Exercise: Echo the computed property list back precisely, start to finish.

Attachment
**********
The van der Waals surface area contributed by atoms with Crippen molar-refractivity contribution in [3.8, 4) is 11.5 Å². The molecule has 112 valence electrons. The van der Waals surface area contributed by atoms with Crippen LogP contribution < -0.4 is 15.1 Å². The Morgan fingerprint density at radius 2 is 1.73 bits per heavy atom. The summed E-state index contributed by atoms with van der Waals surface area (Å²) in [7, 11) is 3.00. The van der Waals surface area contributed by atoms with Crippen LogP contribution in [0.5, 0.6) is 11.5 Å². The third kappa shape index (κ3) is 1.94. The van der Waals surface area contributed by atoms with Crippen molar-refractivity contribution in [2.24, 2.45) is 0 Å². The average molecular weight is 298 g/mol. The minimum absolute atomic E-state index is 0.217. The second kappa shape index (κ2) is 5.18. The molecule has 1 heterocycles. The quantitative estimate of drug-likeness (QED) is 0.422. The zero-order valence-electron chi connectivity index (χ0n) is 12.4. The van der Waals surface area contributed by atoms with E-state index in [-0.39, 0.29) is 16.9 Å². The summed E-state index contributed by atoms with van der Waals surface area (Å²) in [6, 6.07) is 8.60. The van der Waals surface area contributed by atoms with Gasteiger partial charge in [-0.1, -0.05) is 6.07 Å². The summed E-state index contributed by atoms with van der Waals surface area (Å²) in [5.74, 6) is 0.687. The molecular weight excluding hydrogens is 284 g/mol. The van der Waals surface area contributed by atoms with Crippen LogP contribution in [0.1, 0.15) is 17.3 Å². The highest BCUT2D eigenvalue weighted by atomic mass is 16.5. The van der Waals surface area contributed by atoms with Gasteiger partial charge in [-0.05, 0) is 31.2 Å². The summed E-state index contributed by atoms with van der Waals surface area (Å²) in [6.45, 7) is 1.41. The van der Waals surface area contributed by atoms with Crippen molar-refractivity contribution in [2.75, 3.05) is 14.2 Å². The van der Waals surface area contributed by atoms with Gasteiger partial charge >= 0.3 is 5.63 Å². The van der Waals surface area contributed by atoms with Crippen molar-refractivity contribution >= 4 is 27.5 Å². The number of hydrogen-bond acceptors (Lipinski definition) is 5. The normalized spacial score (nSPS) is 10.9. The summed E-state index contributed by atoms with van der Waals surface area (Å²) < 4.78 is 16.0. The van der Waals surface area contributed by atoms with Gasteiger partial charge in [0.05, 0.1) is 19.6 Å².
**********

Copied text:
The van der Waals surface area contributed by atoms with Crippen molar-refractivity contribution in [3.8, 4) is 11.5 Å². The molecule has 112 valence electrons. The van der Waals surface area contributed by atoms with Crippen LogP contribution < -0.4 is 15.1 Å². The Morgan fingerprint density at radius 2 is 1.73 bits per heavy atom. The summed E-state index contributed by atoms with van der Waals surface area (Å²) in [7, 11) is 3.00. The van der Waals surface area contributed by atoms with Crippen LogP contribution in [0.5, 0.6) is 11.5 Å². The third kappa shape index (κ3) is 1.94. The van der Waals surface area contributed by atoms with Crippen molar-refractivity contribution in [2.24, 2.45) is 0 Å². The average molecular weight is 298 g/mol. The minimum absolute atomic E-state index is 0.217. The second kappa shape index (κ2) is 5.18. The molecule has 1 heterocycles. The quantitative estimate of drug-likeness (QED) is 0.422. The zero-order valence-electron chi connectivity index (χ0n) is 12.4. The van der Waals surface area contributed by atoms with E-state index in [-0.39, 0.29) is 16.9 Å². The summed E-state index contributed by atoms with van der Waals surface area (Å²) in [6, 6.07) is 8.60. The van der Waals surface area contributed by atoms with Gasteiger partial charge in [-0.1, -0.05) is 6.07 Å². The summed E-state index contributed by atoms with van der Waals surface area (Å²) in [5.74, 6) is 0.687. The molecular weight excluding hydrogens is 284 g/mol. The van der Waals surface area contributed by atoms with Crippen LogP contribution in [0.1, 0.15) is 17.3 Å². The highest BCUT2D eigenvalue weighted by atomic mass is 16.5. The van der Waals surface area contributed by atoms with Gasteiger partial charge in [-0.05, 0) is 31.2 Å². The summed E-state index contributed by atoms with van der Waals surface area (Å²) in [6.45, 7) is 1.41. The van der Waals surface area contributed by atoms with Crippen molar-refractivity contribution in [2.75, 3.05) is 14.2 Å². The van der Waals surface area contributed by atoms with Gasteiger partial charge >= 0.3 is 5.63 Å². The van der Waals surface area contributed by atoms with Crippen molar-refractivity contribution >= 4 is 27.5 Å². The number of hydrogen-bond acceptors (Lipinski definition) is 5. The normalized spacial score (nSPS) is 10.9. The summed E-state index contributed by atoms with van der Waals surface area (Å²) < 4.78 is 16.0. The van der Waals surface area contributed by atoms with Gasteiger partial charge in [0.05, 0.1) is 19.6 Å².